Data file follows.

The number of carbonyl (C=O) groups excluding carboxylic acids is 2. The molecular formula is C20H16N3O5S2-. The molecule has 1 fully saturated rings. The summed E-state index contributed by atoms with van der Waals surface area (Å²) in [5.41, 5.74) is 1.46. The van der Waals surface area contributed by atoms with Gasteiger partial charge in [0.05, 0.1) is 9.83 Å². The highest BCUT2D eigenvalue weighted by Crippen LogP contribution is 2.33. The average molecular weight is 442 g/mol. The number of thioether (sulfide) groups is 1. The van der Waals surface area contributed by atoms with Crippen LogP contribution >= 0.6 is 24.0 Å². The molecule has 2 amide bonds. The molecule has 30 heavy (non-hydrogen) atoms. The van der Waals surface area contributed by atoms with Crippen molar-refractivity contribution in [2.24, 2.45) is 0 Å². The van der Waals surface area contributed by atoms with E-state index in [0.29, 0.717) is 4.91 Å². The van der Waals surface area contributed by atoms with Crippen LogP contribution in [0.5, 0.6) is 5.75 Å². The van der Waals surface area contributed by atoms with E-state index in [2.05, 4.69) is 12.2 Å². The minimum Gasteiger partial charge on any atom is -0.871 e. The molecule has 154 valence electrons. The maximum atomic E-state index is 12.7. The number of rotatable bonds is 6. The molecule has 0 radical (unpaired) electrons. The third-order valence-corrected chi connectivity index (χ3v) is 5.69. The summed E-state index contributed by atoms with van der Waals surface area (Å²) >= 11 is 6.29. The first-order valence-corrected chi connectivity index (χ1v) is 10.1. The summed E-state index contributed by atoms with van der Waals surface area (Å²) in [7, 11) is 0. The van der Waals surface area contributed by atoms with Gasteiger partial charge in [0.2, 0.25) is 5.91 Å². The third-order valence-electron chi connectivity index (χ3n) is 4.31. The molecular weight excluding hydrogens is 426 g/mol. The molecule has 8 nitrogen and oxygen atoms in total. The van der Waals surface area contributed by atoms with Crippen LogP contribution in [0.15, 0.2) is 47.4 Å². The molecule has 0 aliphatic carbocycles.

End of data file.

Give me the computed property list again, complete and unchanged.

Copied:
The number of carbonyl (C=O) groups excluding carboxylic acids is 2. The molecular formula is C20H16N3O5S2-. The molecule has 1 fully saturated rings. The summed E-state index contributed by atoms with van der Waals surface area (Å²) in [5.41, 5.74) is 1.46. The van der Waals surface area contributed by atoms with Gasteiger partial charge in [0.05, 0.1) is 9.83 Å². The highest BCUT2D eigenvalue weighted by Crippen LogP contribution is 2.33. The average molecular weight is 442 g/mol. The number of thioether (sulfide) groups is 1. The van der Waals surface area contributed by atoms with Crippen LogP contribution >= 0.6 is 24.0 Å². The molecule has 2 amide bonds. The molecule has 30 heavy (non-hydrogen) atoms. The van der Waals surface area contributed by atoms with Crippen molar-refractivity contribution in [2.24, 2.45) is 0 Å². The van der Waals surface area contributed by atoms with E-state index in [0.29, 0.717) is 4.91 Å². The van der Waals surface area contributed by atoms with Crippen LogP contribution in [0.5, 0.6) is 5.75 Å². The van der Waals surface area contributed by atoms with E-state index in [2.05, 4.69) is 12.2 Å². The minimum Gasteiger partial charge on any atom is -0.871 e. The molecule has 154 valence electrons. The maximum atomic E-state index is 12.7. The number of rotatable bonds is 6. The molecule has 0 radical (unpaired) electrons. The third-order valence-corrected chi connectivity index (χ3v) is 5.69. The summed E-state index contributed by atoms with van der Waals surface area (Å²) >= 11 is 6.29. The first-order valence-corrected chi connectivity index (χ1v) is 10.1. The summed E-state index contributed by atoms with van der Waals surface area (Å²) in [7, 11) is 0. The van der Waals surface area contributed by atoms with Gasteiger partial charge in [0.2, 0.25) is 5.91 Å². The third-order valence-electron chi connectivity index (χ3n) is 4.31. The molecular weight excluding hydrogens is 426 g/mol. The molecule has 8 nitrogen and oxygen atoms in total. The van der Waals surface area contributed by atoms with Crippen LogP contribution in [0.15, 0.2) is 47.4 Å². The molecule has 0 aliphatic carbocycles.